Krush Brau Park is paying its respects. All around the Festplatz tent, animatronic animals make their noises. When the new attraction is complete, there will be a petting zoo to complete the homage.
For now, Krush Brau is an easy, breezy German night out.
Oom-pah music beckons from the back left corner of the unmarked lot. Only on approach do the roars and growls join in with the band. Follow the party and you’ll find a little piece of Bavaria carved out of a sub-tropical swamp. Drink windows offer an impressive array of lagers, dunkels, and pilsners, with or without a boot to drink them out of. Food windows, serving an abbreviated menu for now, sell German favorites to-go. Enormous pretzels. Three kinds of sausage. Pita-wrapped schitnizel. Oversized slices of Black Forest and German Chocolate cake.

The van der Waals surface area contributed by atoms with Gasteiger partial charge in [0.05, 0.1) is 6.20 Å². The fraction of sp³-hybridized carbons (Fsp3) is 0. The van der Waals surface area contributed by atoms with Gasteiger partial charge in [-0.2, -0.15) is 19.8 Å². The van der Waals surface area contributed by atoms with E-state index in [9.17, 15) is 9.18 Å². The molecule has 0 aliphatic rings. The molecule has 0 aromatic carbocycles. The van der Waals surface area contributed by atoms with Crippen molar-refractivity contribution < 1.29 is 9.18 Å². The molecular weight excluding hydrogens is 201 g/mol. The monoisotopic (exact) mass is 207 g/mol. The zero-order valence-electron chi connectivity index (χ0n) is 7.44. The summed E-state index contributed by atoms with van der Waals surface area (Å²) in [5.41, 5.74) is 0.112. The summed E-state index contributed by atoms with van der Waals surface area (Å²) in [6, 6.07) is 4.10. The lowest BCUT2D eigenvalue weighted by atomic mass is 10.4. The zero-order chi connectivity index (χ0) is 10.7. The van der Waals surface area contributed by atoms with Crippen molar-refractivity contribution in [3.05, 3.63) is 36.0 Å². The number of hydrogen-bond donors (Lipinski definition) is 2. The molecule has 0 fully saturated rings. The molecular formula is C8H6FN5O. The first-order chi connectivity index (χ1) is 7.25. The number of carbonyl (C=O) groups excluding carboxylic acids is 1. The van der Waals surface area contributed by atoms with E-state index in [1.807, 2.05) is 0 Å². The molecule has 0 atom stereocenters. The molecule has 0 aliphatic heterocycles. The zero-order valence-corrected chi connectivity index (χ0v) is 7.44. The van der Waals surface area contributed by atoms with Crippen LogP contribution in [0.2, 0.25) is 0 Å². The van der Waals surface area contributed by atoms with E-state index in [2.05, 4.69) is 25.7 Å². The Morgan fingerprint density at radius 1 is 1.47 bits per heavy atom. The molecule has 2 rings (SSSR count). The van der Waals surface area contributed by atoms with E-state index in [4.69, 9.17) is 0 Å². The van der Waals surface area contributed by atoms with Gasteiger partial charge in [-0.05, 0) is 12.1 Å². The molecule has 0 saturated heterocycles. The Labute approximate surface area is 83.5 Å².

There’s no better soundtrack to savor it by than a live German band. Cowbells. Accordions. Mile-long alphorns. Thunderous cries for “Prost!” Regulars of Epcot’s Biergarten buffet will recognize some of the performers and know some of the sing-alongs by heart. It’s a good time made great with the right crowd. There’s even a gift shop for any sudden cravings for lederhosen.
Right now, the Festplatz is open daily, with special events on specific nights. Check their website - KrushBrauPark.com - for a proper schedule.
It’s also worth checking to keep an eye on the transformation. When finished, Krush Brau Park will include a family-style restaurant, outbuilding eateries, live entertainment in outdoor theaters, playgrounds, and real, live animals in addition to the robotic kind. There’s no date for completion yet - global pandemics tend to get in the way - but it’s moving right along and already a neat way to spend an evening.